A leading scientist has dismissed the latest approach to teaching that has been endorsed by the Government and embraced by teachers.
Under the new system children are considered to have different “learning styles” and instead of being taught by the conventional method of listening to a teacher, they should be allowed to wander around, listen to music and even play with balls in the classroom.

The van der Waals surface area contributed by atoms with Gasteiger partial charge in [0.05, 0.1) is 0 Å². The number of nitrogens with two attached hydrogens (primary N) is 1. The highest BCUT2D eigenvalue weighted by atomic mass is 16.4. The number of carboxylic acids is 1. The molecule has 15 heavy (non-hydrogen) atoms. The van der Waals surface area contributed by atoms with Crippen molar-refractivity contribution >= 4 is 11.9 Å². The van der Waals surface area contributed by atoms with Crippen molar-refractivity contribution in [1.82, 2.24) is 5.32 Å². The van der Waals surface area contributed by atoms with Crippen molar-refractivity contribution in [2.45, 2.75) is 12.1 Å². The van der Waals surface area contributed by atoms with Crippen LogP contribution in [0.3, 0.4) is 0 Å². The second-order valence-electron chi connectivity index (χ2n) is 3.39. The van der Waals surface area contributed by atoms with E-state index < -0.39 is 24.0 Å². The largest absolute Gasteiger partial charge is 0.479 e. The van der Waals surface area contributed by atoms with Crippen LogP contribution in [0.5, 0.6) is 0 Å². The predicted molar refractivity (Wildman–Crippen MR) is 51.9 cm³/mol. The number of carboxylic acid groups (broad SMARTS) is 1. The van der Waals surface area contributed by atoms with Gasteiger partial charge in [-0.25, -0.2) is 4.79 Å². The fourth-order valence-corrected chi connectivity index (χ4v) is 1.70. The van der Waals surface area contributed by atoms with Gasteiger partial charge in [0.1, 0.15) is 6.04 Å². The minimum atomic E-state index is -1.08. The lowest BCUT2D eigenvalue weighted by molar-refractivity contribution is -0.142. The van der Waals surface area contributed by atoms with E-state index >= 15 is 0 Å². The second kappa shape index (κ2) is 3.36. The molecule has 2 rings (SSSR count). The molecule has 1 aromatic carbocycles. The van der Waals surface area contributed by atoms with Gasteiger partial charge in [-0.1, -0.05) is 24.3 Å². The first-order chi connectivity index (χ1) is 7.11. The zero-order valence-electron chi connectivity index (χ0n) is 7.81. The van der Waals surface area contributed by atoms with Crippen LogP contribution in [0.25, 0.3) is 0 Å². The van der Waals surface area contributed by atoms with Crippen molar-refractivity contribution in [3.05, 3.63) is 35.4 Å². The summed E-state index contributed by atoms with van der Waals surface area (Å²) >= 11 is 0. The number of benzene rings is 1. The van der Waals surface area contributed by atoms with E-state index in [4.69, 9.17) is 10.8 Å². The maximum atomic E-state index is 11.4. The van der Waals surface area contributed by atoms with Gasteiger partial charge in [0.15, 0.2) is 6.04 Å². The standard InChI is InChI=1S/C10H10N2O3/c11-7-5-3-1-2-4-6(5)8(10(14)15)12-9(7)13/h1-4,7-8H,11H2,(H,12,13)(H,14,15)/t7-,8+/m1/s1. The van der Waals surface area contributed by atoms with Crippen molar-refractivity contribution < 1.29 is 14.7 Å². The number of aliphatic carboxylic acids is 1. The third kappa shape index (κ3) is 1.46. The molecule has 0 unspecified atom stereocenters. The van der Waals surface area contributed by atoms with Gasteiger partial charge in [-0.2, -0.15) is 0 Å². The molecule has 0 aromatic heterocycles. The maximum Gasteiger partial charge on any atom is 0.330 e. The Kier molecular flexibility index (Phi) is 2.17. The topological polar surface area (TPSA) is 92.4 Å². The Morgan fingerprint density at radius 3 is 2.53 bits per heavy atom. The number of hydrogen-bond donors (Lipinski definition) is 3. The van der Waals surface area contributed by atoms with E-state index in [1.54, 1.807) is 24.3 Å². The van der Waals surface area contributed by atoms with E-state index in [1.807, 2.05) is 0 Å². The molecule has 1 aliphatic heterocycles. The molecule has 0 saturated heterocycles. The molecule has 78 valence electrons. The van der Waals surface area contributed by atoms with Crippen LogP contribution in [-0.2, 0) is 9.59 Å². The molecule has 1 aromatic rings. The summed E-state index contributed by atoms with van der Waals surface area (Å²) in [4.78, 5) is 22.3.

But now Baroness Greenfield, the director of the Royal Institute and a professor of pharmacology at Oxford University, has dismissed as “nonsense” the view that pupils prefer to receive information either by sight, sound or touch.
She said that the method of classifying pupils on the basis of “learning styles” is a waste of valuable time and resources.
The approach, first introduced in the United States following research on brain development, is being adopted by an increasing number of schools, colleges and local authorities and forms a key part of the Government’s drive for “personalised learning”. In effect, it dismisses so-called “chalk and talk” teaching as inadequate.